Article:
Mechanical Systems

Two major systems of every robot on the planet are the structural systems and mechanical systems. Mechanical systems allow some or all of the robot to move.  Before we get into how to design a mechanical system we are going to go through all of the things FRC, FTC and Vex robots have been asked to do over the years.

Tasks in FRC


Tasks Unique to  FTC or Vex

When you are doing research look up the past games to get an idea of what the various types of tasks were and what the game pieces looked like.  Next we will go through some of the popular mechanical systems that teams have used to do all of the above tasks.


Mechanisms Examples


Passive vs Active Mechanical Systems

You can design a mechanism to be completely active, meaning that all functionality is a result of powered motion as demonstrated above. Or you can design a mechanism to be partially or completely passive meaning all functionality is a result of the shape.  The benefits of passive mechanism are that the reduce the likelihood of mechanical or human failure occurring. Here are some examples of passive mechanisms;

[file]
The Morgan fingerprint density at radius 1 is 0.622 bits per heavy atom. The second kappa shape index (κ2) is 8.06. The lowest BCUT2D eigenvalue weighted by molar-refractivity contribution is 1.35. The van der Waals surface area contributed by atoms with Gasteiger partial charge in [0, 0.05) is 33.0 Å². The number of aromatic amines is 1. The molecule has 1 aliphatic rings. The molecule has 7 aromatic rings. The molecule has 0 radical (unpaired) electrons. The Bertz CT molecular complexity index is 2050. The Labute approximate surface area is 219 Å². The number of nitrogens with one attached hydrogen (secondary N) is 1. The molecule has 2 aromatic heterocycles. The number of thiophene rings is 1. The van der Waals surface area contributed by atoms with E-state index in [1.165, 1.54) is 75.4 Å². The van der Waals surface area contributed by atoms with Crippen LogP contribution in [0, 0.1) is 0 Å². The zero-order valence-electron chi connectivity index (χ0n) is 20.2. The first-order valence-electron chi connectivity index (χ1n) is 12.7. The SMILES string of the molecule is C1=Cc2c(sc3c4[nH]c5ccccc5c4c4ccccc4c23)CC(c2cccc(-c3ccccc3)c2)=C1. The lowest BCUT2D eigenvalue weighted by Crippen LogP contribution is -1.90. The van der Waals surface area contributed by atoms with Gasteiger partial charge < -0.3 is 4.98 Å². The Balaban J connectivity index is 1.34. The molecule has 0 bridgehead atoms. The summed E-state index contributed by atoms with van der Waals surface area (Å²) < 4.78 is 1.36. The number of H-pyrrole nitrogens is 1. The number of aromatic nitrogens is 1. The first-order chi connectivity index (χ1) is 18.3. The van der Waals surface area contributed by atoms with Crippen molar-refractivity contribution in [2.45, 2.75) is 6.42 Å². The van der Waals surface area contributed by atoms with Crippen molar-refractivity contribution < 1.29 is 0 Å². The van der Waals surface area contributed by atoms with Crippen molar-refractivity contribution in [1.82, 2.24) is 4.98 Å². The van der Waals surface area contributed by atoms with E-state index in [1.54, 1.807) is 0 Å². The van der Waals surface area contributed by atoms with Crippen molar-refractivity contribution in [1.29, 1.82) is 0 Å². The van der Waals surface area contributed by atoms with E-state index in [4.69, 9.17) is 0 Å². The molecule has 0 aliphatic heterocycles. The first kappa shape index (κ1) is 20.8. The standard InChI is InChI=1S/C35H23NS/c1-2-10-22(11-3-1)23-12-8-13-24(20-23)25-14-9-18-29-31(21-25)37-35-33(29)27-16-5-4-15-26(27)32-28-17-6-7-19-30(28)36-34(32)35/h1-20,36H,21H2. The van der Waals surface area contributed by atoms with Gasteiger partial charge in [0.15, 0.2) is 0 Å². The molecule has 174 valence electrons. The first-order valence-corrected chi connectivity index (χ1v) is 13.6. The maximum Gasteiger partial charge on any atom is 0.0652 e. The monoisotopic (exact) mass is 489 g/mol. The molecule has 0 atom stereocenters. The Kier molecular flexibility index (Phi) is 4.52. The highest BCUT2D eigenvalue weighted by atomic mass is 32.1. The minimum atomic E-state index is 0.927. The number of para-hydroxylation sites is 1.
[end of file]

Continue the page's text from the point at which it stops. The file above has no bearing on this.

• Intake mechanisms
    • Passive claw: tote
  • Robot lifter mechanism: example 1


Understanding Motion

Once you have selected the desired capability you will need to select the type of motion you need.  Here are the different types of motion you are most likely to see in FRC;

  • Linear motion – motion in a straight line (example: train on a track)
  • Rotary motion – circular motion (example: the hands of a clock moving, or a wheel on an axle)


Mechanical Joints

A mechanical joint is a section of a machine which is used to connect one mechanical part to another. Mechanical joints may be temporary or permanent, most types are designed to be disassembled.


Mechanical System Design

Mechanical Systems  need to be able to withstand the expected structural loads over an expected number of cycles. Teams will need to follow these steps necessary to design their mechanical system.

  1. Sketch out a idea
  2. Build prototypes
  3. Refine the sketch
  4. Refine the prototype
  5. Create a free body diagram
  6. Understand the loads
    1. Understand ultimate load case for each type of loading
    2. Understand the number of cycles for each load case
    3. Do the math
  7. Select materials that can resist the loads
  8. Define the shape that will resist fatigue and is manufacturable

Note – steps 3 and 4 may need to be repeated many times to find the right combination to reduce weight and fabrication complexity


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